The Prime Minister recently announced an extension to the Right to Buy scheme. It will give 2.5 million tenants currently renting their homes from Housing Associations (‘’HAs’’) the right to buy them outright.
While the plans are still in their infancy with the finer details yet to be provided, if implemented the policy will represent one of the biggest changes to the Right to Buy scheme since its original introduction by Margaret Thatcher’s Conservative government in the 1980s.
The current Right to Buy scheme and options for Housing Associations to buy their own property
The Right to Buy scheme currently in place mainly focuses on local authority tenants (i.e. council tenants).
In order for council tenants to become eligible for the Right to Buy they must:
- be a secure tenant with the council;
- for a minimum of three years in total; and
- live in a self-contained property, which is their only or main home.
Eligible tenants who have been in occupation for longer than three years are offered a discount if they choose to buy their property, which is reflective of the period of occupation.
If you’ve been a council tenant for between three and five years, the discount is 50% for flats and 35% for houses. This discount increases 2% a year thereafter for flats and 1% for houses with a cap of 70% of the home’s market value, up to a maximum of £87,000 across England, or £116,200 for homes in London.
Housing Association tenants
Housing Association (HA) tenants have limited rights to buy their own property.
The above Right to Buy scheme applies to HA tenants who were previously secure tenants of the council at the time their property was transferred to a HA (i.e. the ‘Preserved Right to Buy’).
However, where this does not apply the only other route for HA tenants to purchase their home is through the Right to Acquire scheme.
To be eligible for this scheme HA tenants must:
- be an assured, specified assured short-hold or secure tenant with a HA landlord;
- for at least 2 years prior to 18 January 2005 or 3 years from this date;
- live in a self-contained property which is their only or main home; and
- live in a property that was built or bought by a HA (and funded through a social housing grant provided by the Housing Corporation or local council) or transferred from a local council to a HA, after 31 March 1997.
Even where all these requirements are met, the discounts available are limited to £9,000-£16,000 depending on where the property is located.
The new policy
The Prime Minister has said he wants to extend the current Right to Buy scheme to include homes owned by HAs. He argued around £30 billion in housing benefit that currently goes towards rent could be better used to help people buy their homes, and by doing so people will be less dependent for every repair and instead become in charge of making improvements for their own home.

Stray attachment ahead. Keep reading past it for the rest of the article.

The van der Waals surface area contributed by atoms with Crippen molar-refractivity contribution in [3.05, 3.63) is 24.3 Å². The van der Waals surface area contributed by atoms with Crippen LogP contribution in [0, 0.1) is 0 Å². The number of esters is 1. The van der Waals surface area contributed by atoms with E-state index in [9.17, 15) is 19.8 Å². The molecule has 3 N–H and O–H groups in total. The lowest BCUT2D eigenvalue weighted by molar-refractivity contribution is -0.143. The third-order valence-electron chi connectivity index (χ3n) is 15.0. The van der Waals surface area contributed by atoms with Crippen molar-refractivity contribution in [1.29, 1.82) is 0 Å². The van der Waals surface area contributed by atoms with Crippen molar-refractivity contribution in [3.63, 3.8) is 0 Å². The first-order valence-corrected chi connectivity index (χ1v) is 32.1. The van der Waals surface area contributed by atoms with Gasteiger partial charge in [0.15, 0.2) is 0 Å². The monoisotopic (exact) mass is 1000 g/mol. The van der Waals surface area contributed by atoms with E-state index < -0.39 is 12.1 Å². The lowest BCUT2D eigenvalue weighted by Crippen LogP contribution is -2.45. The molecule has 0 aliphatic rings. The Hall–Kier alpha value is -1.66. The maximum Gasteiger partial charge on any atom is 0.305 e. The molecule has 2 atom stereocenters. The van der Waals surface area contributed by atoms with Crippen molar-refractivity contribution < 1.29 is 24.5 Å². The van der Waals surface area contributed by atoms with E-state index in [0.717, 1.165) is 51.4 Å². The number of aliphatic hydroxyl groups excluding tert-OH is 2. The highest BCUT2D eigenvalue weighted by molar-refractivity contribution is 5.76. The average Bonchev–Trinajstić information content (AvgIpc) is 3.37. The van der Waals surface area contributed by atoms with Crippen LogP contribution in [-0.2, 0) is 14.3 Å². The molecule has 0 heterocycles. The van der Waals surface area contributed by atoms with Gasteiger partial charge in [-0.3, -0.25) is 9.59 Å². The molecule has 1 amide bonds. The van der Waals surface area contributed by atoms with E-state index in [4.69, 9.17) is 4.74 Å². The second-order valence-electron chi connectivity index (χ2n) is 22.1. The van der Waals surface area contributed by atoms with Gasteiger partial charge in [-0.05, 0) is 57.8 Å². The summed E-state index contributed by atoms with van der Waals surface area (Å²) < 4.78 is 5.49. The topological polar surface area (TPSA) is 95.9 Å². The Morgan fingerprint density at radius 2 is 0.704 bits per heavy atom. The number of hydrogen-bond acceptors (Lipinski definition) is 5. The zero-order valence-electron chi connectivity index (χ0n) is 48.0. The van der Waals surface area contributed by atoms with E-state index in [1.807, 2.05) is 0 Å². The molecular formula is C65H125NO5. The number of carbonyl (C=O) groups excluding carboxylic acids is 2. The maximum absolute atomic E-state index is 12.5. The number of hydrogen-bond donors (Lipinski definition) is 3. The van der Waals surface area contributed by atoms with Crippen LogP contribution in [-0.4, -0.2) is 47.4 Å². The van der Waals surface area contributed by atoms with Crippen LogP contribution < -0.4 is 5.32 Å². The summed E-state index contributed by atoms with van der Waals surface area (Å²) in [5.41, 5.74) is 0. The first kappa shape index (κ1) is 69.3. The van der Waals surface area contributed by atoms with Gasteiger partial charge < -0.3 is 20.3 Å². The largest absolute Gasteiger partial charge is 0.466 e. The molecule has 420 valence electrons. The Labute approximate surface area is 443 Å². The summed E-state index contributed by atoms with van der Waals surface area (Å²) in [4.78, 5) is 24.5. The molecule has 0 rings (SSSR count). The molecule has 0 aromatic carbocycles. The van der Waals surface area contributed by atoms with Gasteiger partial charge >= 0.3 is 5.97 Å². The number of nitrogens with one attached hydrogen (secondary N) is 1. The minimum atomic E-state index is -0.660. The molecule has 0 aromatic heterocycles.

This will mean HA tenants across the country will eventually be able to buy their own home and benefit from the full discount provided by the Right to Buy scheme.
The Government has stated that it aims to work closely with the HA sector on the design of the scheme and pledged to make funding available to ensure that HA homes sold under the extended Right to Buy scheme are replaced with new supply on a one-for-one basis.
Impact on Housing Associations
HAs are independent, largely charitable organisations established with their overriding purpose to provide affordable homes for those on low incomes.
Their main concern therefore is that the policy may lead to a reduction in their housing stock.
Proposals for HA tenants to be able to buy their social homes at a discount are not new. An earlier, voluntary scheme was piloted in 2018.
To look at a specific example, the West Midlands pilot found while 1,892 tenants bought their property, the one-for-one replacement had been “challenging” for HAs. This was because the average price of the homes sold was half that of average new-build price of £280,000 in the region.
Practical considerations going forward
HAs should keep up to date with the latest proposals as to applicant eligibility. Under the Preserved Right to Buy scheme, HAs have a duty to ensure that they provide information to tenants on whether to exercise their right to buy. Similar requirements may be imposed for the new scheme.
- Application fees
Under the current Preserved Right to Buy scheme, the tenant and HA must cover their own costs.
However, HAs under the 2018 pilot were permitted to charge application fees to tenants at around £250.00 per application. If this applies to the extended Right to Buy, this may ease the burden of increased applications.
- Conveyance provisions
The model sale contract for the 2018 pilot included an optional overage clause requiring buyers to pay the HA for any developmental uplift in value in the first 25 years of ownership.
Overage clauses were previously ruled unlawful when used for the current Right to Buy scheme and as a result, the provisions in the 2018 pilot led to difficulty for some tenants in gaining a mortgage and were subsequently dropped by some HAs.
HAs will therefore need to be conscious of whether overage provisions are included in the extended Right to Buy scheme model contracts, due to the potential legal and practical issues they may cause.
Overall, the exact impact of the extension of the Right to Buy to HAs will not be known until the details of the policy are set out in full. This is especially true in relation to funding to support HAs to replace their stock.
HAs must be mindful of the further details of the policy as they are given, to ensure compliance with its terms and to prepare for any financial pressure it may cause.
The content of this article is for general information only. It is not, and should not be taken as, legal advice. If you require any further information in relation to this article please contact the author in the first instance. Law covered as at July 2022.